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~Seek first to understand, then be understood~
If you're looking for information on a particular topic, type that word in the search box below. If I have written about that subject, a list of posts will appear. If no posts come up, I haven't written about it...yet. Emails, and questions in the comments section for possible posts, are welcome.
I have a "friend" who shows up once a month. She turns my world upside down, over and over again.
I am a good person, caring and sweet, but when she comes to visit, I could rip off your head.
She takes no prisoners, foul words she does spout, I try to keep the words in, she lets them come out.
People don't understand me, or what this is about, to have this creature inside my head.
I despise who I am, half of the time, I feel sorry for my daughter, family and friends.
There's no way to describe it, for those who don't know, it's a living nightmare, she really needs to go.
~Neysia Manor, Rest in Peace

Sunday, March 8, 2015

PMDD Tales from the Front: Hitting Rock Bottom

I have a favor to ask… a gentleman has written to me asking What does rock bottom look like?
His story is in the comments section of my post Dealing with PMDD - Advice for Men.  His wife is in denial about her PMDD, and in other posts I have written that the denial is part of the PMDD, while guest poster Cat Stone added that often you have to hit rock bottom before you seek help.
My rock bottom was in early 2009, when (due to the onset of perimenopause) I realized I was spending more days in PMDD mode than not.  I didn’t like myself, didn’t like who or what I had become (basically a sad, unmotivated recluse) didn’t like feeling so freaking sad for what seemed like all of the time.  I knew I had PMDD, but I was convinced I could beat it with positive thinking and mind over matter alone.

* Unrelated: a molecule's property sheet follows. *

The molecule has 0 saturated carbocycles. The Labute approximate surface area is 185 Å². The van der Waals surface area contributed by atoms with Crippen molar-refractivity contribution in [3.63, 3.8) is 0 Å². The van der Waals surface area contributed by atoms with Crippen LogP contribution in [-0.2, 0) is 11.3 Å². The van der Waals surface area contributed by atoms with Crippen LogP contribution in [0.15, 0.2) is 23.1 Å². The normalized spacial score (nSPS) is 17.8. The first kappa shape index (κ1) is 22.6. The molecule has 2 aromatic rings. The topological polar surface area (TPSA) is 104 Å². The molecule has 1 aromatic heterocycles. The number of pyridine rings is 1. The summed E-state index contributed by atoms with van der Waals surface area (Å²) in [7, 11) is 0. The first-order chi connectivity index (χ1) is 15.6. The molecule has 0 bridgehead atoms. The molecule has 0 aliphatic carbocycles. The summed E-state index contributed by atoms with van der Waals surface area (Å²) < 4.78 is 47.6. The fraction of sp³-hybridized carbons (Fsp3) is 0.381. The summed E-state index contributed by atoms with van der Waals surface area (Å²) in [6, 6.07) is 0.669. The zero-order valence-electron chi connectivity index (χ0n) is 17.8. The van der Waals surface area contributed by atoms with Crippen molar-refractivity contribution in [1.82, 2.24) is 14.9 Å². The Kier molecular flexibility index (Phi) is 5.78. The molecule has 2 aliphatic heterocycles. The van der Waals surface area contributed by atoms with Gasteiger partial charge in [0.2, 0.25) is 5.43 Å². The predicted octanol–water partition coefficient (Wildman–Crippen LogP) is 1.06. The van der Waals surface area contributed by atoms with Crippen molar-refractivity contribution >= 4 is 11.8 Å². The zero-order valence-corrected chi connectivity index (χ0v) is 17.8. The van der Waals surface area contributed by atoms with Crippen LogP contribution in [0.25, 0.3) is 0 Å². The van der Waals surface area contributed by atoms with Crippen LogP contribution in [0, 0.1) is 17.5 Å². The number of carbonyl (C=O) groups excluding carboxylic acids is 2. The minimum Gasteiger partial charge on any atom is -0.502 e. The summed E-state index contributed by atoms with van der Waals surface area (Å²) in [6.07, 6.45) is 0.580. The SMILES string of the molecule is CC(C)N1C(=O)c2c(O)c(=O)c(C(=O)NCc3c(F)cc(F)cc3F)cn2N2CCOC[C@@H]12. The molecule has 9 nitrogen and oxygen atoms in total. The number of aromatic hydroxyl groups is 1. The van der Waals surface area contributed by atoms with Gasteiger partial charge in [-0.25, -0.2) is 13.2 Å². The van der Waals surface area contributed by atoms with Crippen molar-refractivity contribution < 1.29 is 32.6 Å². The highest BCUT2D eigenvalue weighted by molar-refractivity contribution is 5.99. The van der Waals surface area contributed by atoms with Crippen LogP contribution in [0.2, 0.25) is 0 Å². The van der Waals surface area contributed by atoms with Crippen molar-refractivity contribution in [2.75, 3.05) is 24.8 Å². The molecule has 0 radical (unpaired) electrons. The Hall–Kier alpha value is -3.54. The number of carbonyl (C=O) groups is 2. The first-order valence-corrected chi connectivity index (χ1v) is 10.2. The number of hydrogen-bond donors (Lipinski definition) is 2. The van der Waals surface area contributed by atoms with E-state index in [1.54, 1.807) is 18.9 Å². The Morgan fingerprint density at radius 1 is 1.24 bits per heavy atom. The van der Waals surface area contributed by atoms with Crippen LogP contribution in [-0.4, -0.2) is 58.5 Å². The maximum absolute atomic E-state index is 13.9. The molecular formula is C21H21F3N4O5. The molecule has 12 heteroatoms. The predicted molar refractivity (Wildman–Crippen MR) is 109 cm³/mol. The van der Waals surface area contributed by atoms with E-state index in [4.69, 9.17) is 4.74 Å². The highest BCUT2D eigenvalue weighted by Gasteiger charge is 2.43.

So I went to my doctor in tears, and asked for anti-depressants.  She obliged, but a few days later the PMDD cloud passed, and I put the anti-depressants away (for good), and started my PMDD research in earnest.  The result was this blog, which I started in 2010.
Others, though, have reached a much worse low point before seeking help.
I hadn't alienated friends, family, or co-workers, because I tend to withdraw when an episode hits.  I am also a writer who works at home, so people are used to me disappearing for weeks and months at a time while I work on projects.  So I hit my personal low when I was alone in the house, and it didn't involve any sort of public meltdown.  My tears that day were because I felt like I was admitting to failure...admitting I couldn't handle my PMDD all on my own.
Admitting I had PMDD was never a problem for me.  I was grateful and relieved to learn the nonsense in my head had a name.  It was admitting I couldn't handle it without help that was my personal low.  I wanted to think I was stronger than that.